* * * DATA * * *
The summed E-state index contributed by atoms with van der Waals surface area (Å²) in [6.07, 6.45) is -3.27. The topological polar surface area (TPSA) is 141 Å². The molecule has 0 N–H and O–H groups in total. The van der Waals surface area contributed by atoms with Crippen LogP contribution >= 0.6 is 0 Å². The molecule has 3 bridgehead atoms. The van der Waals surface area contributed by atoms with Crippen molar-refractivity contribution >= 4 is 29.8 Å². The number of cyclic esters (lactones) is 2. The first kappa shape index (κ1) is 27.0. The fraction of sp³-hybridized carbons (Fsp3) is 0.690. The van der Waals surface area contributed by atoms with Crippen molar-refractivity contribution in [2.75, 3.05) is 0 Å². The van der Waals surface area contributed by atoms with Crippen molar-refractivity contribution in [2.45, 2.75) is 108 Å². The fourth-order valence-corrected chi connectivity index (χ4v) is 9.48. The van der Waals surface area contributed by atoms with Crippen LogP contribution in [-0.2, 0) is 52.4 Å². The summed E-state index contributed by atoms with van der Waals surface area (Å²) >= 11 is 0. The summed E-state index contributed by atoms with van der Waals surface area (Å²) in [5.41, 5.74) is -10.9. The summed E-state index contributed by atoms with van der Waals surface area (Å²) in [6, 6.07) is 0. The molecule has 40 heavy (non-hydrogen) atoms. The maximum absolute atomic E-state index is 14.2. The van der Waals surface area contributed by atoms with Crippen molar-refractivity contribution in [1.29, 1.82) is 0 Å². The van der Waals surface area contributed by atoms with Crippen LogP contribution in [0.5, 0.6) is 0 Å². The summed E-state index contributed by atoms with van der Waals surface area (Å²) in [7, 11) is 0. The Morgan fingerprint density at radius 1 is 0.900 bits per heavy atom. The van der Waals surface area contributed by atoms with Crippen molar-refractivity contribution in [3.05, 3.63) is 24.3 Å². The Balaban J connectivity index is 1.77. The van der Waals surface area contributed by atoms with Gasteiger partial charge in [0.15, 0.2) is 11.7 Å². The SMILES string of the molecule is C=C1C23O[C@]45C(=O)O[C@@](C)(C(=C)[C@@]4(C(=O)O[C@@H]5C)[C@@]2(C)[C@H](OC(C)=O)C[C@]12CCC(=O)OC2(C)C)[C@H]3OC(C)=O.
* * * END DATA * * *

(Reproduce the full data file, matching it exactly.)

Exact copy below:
The summed E-state index contributed by atoms with van der Waals surface area (Å²) in [6.07, 6.45) is -3.27. The topological polar surface area (TPSA) is 141 Å². The molecule has 0 N–H and O–H groups in total. The van der Waals surface area contributed by atoms with Crippen LogP contribution >= 0.6 is 0 Å². The molecule has 3 bridgehead atoms. The van der Waals surface area contributed by atoms with Crippen molar-refractivity contribution >= 4 is 29.8 Å². The number of cyclic esters (lactones) is 2. The first kappa shape index (κ1) is 27.0. The fraction of sp³-hybridized carbons (Fsp3) is 0.690. The van der Waals surface area contributed by atoms with Crippen molar-refractivity contribution in [2.75, 3.05) is 0 Å². The van der Waals surface area contributed by atoms with Crippen molar-refractivity contribution in [2.45, 2.75) is 108 Å². The fourth-order valence-corrected chi connectivity index (χ4v) is 9.48. The van der Waals surface area contributed by atoms with Crippen LogP contribution in [-0.2, 0) is 52.4 Å². The summed E-state index contributed by atoms with van der Waals surface area (Å²) >= 11 is 0. The summed E-state index contributed by atoms with van der Waals surface area (Å²) in [5.41, 5.74) is -10.9. The summed E-state index contributed by atoms with van der Waals surface area (Å²) in [6, 6.07) is 0. The molecule has 40 heavy (non-hydrogen) atoms. The maximum absolute atomic E-state index is 14.2. The van der Waals surface area contributed by atoms with Crippen molar-refractivity contribution in [1.29, 1.82) is 0 Å². The van der Waals surface area contributed by atoms with Crippen LogP contribution in [0.5, 0.6) is 0 Å². The summed E-state index contributed by atoms with van der Waals surface area (Å²) in [7, 11) is 0. The Morgan fingerprint density at radius 1 is 0.900 bits per heavy atom. The van der Waals surface area contributed by atoms with Crippen molar-refractivity contribution in [3.05, 3.63) is 24.3 Å². The Balaban J connectivity index is 1.77. The van der Waals surface area contributed by atoms with Gasteiger partial charge in [0.15, 0.2) is 11.7 Å². The SMILES string of the molecule is C=C1C23O[C@]45C(=O)O[C@@](C)(C(=C)[C@@]4(C(=O)O[C@@H]5C)[C@@]2(C)[C@H](OC(C)=O)C[C@]12CCC(=O)OC2(C)C)[C@H]3OC(C)=O.